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Target Troubles: Wesfarmers Flags Writedown

Wesfarmers is set to take a hit on its full-year results, advising today that it expects a non-cash impairment of $1,100 million to $1,300 million pre-tax to be recorded for Target.

The impairment will be recorded as a writedown of Target’s share of goodwill arising on the acquisition of the Coles Group, as well as selected individual store-based assets, Wesfarmers stated.

Wesfarmers expects Target’s underlying earnings before interest and tax for the 2016 financial year to slide to a loss of approximately $50 million, which it attributes to high seasonal clearance activity and lower gross margins

Additionally, restructuring costs and provisions of $145 million have been flagged, which follow a review of the business, with restructuring activities including the restructuring of the store support centre, accelerating the streamlining of Target’s supply chain and resetting its inventory.

Wesfarmers managing director Richard Goyder stated that Wesfarmers has “never shied away from taking tough action in the short term if that is what is required”.

“Whilst Target has made operational progress in recent years, market competition and disruption has continued to accelerate, including from the very strong performance of Kmart,” Goyder commented.

“Within this context, the group created the new Department Stores division, with a mandate to deliver a higher long-term earnings outcome for the overall division.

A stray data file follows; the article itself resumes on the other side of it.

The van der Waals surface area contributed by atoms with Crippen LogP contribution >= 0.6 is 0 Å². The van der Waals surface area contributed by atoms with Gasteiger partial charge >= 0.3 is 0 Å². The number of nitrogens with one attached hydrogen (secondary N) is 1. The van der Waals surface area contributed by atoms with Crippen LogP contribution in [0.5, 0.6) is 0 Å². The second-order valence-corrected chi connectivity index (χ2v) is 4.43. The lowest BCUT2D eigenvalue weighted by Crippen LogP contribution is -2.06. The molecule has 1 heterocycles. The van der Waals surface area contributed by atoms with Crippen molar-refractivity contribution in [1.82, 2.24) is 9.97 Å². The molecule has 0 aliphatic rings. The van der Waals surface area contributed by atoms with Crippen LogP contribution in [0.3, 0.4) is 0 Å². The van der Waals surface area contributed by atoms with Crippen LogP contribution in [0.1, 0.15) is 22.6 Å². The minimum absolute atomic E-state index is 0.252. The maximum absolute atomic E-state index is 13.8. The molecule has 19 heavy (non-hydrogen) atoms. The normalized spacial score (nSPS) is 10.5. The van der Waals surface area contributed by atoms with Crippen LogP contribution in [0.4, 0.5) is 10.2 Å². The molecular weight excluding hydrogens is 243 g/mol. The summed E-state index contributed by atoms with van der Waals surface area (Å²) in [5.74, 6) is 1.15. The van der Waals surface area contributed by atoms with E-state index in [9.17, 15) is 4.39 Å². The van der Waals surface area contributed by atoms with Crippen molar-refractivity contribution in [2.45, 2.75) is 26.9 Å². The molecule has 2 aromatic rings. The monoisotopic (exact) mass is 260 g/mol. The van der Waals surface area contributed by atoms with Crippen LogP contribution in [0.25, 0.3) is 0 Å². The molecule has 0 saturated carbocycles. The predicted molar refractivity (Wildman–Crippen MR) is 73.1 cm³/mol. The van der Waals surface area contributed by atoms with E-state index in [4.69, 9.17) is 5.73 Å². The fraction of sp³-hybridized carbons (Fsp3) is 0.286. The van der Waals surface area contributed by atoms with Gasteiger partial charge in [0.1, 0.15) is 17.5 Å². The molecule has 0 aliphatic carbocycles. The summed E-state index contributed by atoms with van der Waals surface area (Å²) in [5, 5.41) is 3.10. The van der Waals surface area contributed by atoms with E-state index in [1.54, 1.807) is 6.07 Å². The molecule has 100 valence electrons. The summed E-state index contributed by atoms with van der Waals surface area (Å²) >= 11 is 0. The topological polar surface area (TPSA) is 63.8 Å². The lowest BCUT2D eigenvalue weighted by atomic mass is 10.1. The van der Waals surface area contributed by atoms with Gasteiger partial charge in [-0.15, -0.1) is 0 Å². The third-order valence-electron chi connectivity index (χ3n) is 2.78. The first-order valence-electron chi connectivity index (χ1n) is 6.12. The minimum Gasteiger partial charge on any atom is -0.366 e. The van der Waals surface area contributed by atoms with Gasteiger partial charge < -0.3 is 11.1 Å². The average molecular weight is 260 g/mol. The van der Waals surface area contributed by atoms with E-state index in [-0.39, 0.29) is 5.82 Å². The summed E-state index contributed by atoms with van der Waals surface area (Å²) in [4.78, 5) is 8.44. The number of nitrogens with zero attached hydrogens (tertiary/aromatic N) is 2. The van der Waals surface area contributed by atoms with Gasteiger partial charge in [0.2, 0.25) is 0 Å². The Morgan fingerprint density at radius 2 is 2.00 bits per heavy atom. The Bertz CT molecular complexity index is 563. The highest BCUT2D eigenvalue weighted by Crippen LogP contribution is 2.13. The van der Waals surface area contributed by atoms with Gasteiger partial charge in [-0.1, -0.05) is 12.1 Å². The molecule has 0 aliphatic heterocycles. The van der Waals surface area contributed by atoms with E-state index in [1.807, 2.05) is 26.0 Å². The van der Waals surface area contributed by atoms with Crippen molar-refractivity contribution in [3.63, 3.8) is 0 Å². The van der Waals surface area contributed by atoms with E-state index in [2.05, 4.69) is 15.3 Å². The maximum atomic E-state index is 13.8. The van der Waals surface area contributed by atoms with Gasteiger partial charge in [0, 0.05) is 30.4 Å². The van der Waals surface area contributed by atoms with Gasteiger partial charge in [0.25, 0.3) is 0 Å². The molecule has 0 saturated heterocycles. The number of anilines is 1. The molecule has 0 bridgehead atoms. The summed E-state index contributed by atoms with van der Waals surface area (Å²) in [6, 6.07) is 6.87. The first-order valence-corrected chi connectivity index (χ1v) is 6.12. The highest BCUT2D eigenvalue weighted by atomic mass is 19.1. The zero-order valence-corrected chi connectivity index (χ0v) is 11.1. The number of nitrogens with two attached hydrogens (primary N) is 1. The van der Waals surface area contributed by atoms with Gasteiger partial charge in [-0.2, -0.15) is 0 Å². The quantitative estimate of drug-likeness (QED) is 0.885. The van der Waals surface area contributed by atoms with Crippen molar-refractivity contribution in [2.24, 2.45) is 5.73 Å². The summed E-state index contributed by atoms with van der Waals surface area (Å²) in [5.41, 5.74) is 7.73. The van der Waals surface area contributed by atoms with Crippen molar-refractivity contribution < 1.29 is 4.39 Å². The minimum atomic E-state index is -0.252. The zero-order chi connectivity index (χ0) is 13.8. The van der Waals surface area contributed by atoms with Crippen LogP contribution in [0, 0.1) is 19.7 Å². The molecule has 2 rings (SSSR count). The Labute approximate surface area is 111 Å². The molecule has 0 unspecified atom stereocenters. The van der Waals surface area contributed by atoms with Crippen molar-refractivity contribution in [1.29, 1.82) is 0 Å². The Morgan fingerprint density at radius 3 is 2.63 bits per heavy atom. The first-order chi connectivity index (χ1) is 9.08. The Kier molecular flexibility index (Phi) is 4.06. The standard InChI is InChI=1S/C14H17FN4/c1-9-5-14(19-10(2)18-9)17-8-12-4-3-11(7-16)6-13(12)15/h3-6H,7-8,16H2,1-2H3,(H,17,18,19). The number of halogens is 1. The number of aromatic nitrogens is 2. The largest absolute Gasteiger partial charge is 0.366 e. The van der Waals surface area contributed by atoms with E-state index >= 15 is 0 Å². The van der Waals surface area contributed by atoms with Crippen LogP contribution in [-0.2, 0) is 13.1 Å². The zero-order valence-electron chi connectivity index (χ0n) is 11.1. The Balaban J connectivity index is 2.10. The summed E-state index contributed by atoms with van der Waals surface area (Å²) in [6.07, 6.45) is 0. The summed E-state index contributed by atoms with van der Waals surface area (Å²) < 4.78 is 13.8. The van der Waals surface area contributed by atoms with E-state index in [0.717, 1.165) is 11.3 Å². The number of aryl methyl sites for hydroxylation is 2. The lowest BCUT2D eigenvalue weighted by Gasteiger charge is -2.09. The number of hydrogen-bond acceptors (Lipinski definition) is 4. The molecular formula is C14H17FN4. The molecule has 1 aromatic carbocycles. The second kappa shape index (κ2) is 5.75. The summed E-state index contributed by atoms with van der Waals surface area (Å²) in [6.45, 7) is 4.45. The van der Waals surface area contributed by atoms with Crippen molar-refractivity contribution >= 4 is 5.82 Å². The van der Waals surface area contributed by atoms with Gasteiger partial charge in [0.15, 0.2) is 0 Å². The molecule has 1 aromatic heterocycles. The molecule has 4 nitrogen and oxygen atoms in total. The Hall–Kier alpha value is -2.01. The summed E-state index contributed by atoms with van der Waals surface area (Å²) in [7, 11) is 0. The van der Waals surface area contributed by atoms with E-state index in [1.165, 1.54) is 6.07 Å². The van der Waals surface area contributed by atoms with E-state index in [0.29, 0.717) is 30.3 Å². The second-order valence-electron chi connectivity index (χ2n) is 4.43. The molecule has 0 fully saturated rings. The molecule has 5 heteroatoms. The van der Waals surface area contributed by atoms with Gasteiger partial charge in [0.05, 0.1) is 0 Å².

“Under Guy Russo’s leadership, the new management team has completed a detailed assessment of business opportunities and begun revising strategic plans, which will include greater property coordination as well as accelerating activity in Target to ensure that it has the best foundation possible on which to build future success.”

In April, Wesfarmers had advised that action was being taken against Target employees, following an investigation into supplier rebates arrangements.

The investigation was initiated after it was revealed that “the accounting treatment of a number of Target supplier arrangements negotiated in December 2015 required scrutiny”.

Meanwhile, Fairfax Media has reported that Target competitor Big W has cut buying staff, with about 40 buyers and assistant buyers sacked from Big W’s head office last week

“While buyer numbers have been reduced and some buyerships have been consolidated, we are in the process of recruiting more than 30 new designers across fashion, industrial, graphic and digital to form a centralised and rejuvenated design team,” Fairfax reported Big W chief executive officer Sally Macdonald as stating.

The move comes as Woolworths carries out a review across all aspects of its business. Woolworths has previously stated that an update on the review will be provided at or before its 2016 full-year results.

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